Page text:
Many small and medium sized enterprises employ others to help run the business. In many cases, the employees might be regarded as the backbone of the business. In practically every case, employees might be regarded as one of the business’ most valuable assets.
As with all valuable assets, employees therefore require the protection of an appropriate level of insurance. In this case, that cover is called employers’ liability insurance.
The term helps to explain that it is the employer’s duty to provide employer’s liability insurance if an employee is injured at work or contracts an illness or other medical condition as a result of his or her employment.
The liability arises because, in addition to certain statutory responsibilities for the health and safety of employees, the employer also has a general duty of care for their well-being whilst at work. If the employer is negligent in this responsibility, a case may be made for substantial compensation to be made.
With all but a few exceptions, any business owner employing others in the running of the business is required by law to hold a minimum of £5 million employers’ liability insurance to meet any such claims.
Failure to have such cover could see you face fines of up to £2,500 per day for each day your employees are not protected. And, if you do not have employers’ liability cover and one of your employees is injured while carrying out their job, you face legal action and, potentially, a large claim for compensation, that you will need to fund from your business. Is it worth it?
Why arrange your employers’ liability insurance through us?
- We have the experience working with thousands of businesses on their insurance needs to protect their businesses.
- £5 million employers’ liability insurance is the minimum legal requirement, but we include £10 million cover as standard.
- We insure businesses in hundreds of trades.
Why employers’ liability insurance?
If an employee is injured at work or contracts an illness or medical condition as a result of their job, the employer may be ordered to pay compensation for a breach of the common law duty of care owed to that employee.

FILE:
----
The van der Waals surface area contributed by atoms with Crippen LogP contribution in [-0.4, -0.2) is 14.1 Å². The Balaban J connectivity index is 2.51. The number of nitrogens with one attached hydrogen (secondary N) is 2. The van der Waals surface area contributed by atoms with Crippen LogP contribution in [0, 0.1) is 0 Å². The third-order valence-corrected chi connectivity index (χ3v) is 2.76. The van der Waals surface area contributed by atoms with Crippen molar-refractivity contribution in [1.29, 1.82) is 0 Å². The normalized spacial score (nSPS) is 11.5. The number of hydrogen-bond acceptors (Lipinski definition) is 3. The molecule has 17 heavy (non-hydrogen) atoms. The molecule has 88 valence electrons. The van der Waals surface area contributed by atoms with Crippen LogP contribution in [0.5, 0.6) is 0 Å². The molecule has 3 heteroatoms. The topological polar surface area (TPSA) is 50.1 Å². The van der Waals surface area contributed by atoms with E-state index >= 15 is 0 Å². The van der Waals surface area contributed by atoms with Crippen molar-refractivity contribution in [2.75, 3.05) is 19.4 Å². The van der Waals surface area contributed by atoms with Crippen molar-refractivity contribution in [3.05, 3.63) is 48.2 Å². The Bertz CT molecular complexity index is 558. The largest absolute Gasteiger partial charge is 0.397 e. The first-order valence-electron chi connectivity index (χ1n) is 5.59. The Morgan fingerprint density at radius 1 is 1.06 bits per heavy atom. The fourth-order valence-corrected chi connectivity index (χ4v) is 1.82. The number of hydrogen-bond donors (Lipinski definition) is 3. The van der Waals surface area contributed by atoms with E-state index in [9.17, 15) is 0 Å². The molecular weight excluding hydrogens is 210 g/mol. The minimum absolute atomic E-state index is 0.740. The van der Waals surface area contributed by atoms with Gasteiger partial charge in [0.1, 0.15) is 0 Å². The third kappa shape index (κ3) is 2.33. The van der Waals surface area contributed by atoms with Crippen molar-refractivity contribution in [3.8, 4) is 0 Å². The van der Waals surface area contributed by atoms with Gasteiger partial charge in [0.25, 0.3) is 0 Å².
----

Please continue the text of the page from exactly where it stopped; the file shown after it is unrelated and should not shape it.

The concept of a duty of care extends across a number of different areas and was established in English law as the “good neighbour” principle by a court decision in 1932. It established that an individual must take reasonable care to avoid acting – or failing to act – in a way that caused injury to someone who might be regarded as a “neighbour”. It is the extension of this principle of the “neighbour” that has come to include the relationship between an employer and his or her employees.
The Employers’ Liability (Compulsory Insurance) Act 1969, as amended, requires almost every employer to hold sufficient insurance cover to meet claims made by employees who have been injured or fallen sick because of their employment. The law currently requires a minimum of £5 million cover to be held. If the employer does not hold the appropriate insurance, he or she may be fined up to £2,500 for every day that the cover is absent.
You must also display in your business premises the insurance certificate and failure to do so may incur a fine of up to £1,000.
The exceptions to the requirement for employers’ liability insurance are businesses which have no employees and those which employ only close family members.
How much does employers’ liability insurance cost?
As with any type of insurance, the cost of premiums may vary quite widely from one insurer to another. Here at constructaquote.com, our aim is to help you obtain the insurance cover you need at a competitive rate that represents good value for money.
The price of premiums is influenced by a number of factors, including:
- The number of people you employ
- The particular nature of your business
- Your past insurance claims history
The insurance is typically designed to cover the cost of any claim made by one of your employees – or past employees – plus any associated legal costs.
Who needs to be covered?
To comply with the law, employers’ liability insurance needs to cover:
- Every permanent employee
- Seasonal, casual and contract employees
- Labour-only subcontractors
- Trainees and employees who are on apprenticeships
The definition of an employee includes anyone who has income tax and National Insurance contributions deducted from their salary, and where the location, hours and conditions of work are laid down by an employer, and where the employee cannot be replaced by the employer if they are unable to work.
It is important to note, however, that the law extends not only to those in full-time, paid employment, but also temporary staff, people on work placements and students. Volunteers, advisers, referees and marshals (at sporting events) are also included within the provisions of the Act.
In short, it is important for any small business to examine very carefully whether employers’ liability insurance is required, and if so, that the relevant level of cover is arranged to cover those in paid or voluntary employment in the business.
Need an employers’ liability insurance quote? Then please contact us today - we will be only too pleased to help!